As Baker Program in Real Estate students returned to campus in late January, several were immediately occupied for hours on end, holed up with their teams as they crafted submissions for the annual Urban Land Institute-Hines Competition. This annual real estate case competition pits graduate real estate students across the country against their peers from other top graduate real estate programs. Each team is tasked with forming an interdisciplinary group to formulate and recommend a large-scale development program for a real-life site. As such, the teams of five are required to feature students from at least three different academic programs. Five teams represented Cornell this year, with each comprised of graduate students from a combination of the Baker Program, City and Regional Planning, Architecture, and Landscape Architecture.
This year’s competition challenged teams to devise a comprehensive, transformative plan for the Tulane/Gravier and Iberville neighborhoods in downtown New Orleans, Louisiana. The main objective is to develop a strategy for the neighborhood, backed up with mandatory site plans, architectural renderings, and comprehensive Pro-forma financial projections. The success of each plan hinges on a number of factors, particularly how well the site’s location is integrated with its advantages. In this case, attributes of the location included the neighborhood’s proximity to the historic French Quarter, New Orleans’ streetcar system, a newly built joint VA-LSU medical center, and interaction with the newly-developed Lafitte Greenway bicycle and footpath. Challenges existed as well, notably the presence of the I-10 highway that bisects the site, with several onramps obstructing and creating nonsymmetrical parcels within the development. Whether proposing mixed-use developments or sticking to a residential-heavy strategy, the Baker-led teams felt they greatly benefitted from the input teammates from other Cornell graduate programs brought to the project. Ryan Chao (Baker ’16), recalled “I enjoyed working with architects and urban planners in a real-world scenario. It made me appreciate the role of design professionals and the material value that they add to a development.”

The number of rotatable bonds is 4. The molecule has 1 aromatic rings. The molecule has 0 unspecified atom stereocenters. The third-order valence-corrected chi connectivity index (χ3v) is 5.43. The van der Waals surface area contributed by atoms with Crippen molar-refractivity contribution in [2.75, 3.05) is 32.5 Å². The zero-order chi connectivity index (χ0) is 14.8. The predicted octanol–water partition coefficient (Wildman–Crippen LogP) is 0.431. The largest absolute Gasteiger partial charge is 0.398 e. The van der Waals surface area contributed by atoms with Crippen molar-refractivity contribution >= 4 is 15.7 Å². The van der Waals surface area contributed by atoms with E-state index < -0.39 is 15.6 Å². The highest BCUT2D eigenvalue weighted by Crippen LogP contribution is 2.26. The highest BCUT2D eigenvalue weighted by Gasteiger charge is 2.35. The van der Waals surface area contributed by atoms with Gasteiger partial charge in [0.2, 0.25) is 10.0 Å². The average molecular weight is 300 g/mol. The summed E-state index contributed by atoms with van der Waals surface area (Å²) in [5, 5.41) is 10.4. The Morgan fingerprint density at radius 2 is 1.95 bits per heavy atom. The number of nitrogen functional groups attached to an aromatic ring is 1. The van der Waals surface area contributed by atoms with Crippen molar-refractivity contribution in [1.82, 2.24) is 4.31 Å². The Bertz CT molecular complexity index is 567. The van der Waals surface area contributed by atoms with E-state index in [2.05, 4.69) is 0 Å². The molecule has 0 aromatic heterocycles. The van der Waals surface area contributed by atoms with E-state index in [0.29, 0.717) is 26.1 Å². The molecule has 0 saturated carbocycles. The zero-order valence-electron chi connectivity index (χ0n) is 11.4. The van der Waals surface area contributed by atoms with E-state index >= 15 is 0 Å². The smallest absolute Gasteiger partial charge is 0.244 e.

Jason Abel and Annamaria Lookman, two Class of 2016 Baker Program members, also found it extremely beneficial to have Architecture and Landscape Architecture graduate students on their team. Abel reflected, “it was challenging to plan a large-scale urban project from start to finish. To work with a team of different backgrounds and specialties resulted in ideas that otherwise may never have been put forth. In the end, it was really satisfying to take a unique site in a city like New Orleans and propose a development that not only is feasible financially, but will also benefit the community in both the short and long term.”